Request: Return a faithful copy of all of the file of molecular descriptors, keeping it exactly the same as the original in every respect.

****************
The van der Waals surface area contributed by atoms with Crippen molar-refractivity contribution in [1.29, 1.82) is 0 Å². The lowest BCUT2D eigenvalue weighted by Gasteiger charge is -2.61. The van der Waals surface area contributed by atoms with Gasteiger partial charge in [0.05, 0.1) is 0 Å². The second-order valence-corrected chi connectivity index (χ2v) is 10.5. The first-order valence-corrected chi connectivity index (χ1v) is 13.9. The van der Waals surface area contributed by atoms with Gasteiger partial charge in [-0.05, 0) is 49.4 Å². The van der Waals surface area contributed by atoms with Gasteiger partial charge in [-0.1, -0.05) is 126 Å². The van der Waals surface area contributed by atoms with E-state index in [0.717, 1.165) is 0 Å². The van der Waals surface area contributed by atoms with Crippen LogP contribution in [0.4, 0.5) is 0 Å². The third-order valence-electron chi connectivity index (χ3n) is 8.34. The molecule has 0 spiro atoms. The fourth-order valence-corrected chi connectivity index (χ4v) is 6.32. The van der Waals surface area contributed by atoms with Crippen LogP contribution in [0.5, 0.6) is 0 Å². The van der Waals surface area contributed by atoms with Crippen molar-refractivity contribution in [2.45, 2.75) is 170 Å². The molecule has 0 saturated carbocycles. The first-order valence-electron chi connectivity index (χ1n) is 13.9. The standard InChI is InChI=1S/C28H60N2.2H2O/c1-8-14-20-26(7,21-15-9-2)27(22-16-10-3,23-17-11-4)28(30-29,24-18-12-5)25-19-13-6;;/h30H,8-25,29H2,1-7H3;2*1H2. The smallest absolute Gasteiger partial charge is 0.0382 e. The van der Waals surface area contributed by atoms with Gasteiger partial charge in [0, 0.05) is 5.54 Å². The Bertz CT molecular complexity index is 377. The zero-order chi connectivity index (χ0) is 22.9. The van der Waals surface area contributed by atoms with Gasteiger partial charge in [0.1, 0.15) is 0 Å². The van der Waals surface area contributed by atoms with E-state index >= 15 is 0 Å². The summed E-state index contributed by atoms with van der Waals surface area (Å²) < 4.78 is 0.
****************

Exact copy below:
The van der Waals surface area contributed by atoms with Crippen molar-refractivity contribution in [1.29, 1.82) is 0 Å². The lowest BCUT2D eigenvalue weighted by Gasteiger charge is -2.61. The van der Waals surface area contributed by atoms with Gasteiger partial charge in [0.05, 0.1) is 0 Å². The second-order valence-corrected chi connectivity index (χ2v) is 10.5. The first-order valence-corrected chi connectivity index (χ1v) is 13.9. The van der Waals surface area contributed by atoms with Gasteiger partial charge in [-0.05, 0) is 49.4 Å². The van der Waals surface area contributed by atoms with Gasteiger partial charge in [-0.1, -0.05) is 126 Å². The van der Waals surface area contributed by atoms with E-state index in [0.717, 1.165) is 0 Å². The van der Waals surface area contributed by atoms with Crippen LogP contribution in [0.4, 0.5) is 0 Å². The third-order valence-electron chi connectivity index (χ3n) is 8.34. The molecule has 0 spiro atoms. The fourth-order valence-corrected chi connectivity index (χ4v) is 6.32. The van der Waals surface area contributed by atoms with Crippen LogP contribution in [0.5, 0.6) is 0 Å². The van der Waals surface area contributed by atoms with Crippen molar-refractivity contribution in [2.45, 2.75) is 170 Å². The molecule has 0 saturated carbocycles. The first-order valence-electron chi connectivity index (χ1n) is 13.9. The standard InChI is InChI=1S/C28H60N2.2H2O/c1-8-14-20-26(7,21-15-9-2)27(22-16-10-3,23-17-11-4)28(30-29,24-18-12-5)25-19-13-6;;/h30H,8-25,29H2,1-7H3;2*1H2. The smallest absolute Gasteiger partial charge is 0.0382 e. The van der Waals surface area contributed by atoms with Gasteiger partial charge in [0, 0.05) is 5.54 Å². The Bertz CT molecular complexity index is 377. The zero-order chi connectivity index (χ0) is 22.9. The van der Waals surface area contributed by atoms with Gasteiger partial charge in [0.1, 0.15) is 0 Å². The van der Waals surface area contributed by atoms with E-state index >= 15 is 0 Å². The summed E-state index contributed by atoms with van der Waals surface area (Å²) < 4.78 is 0.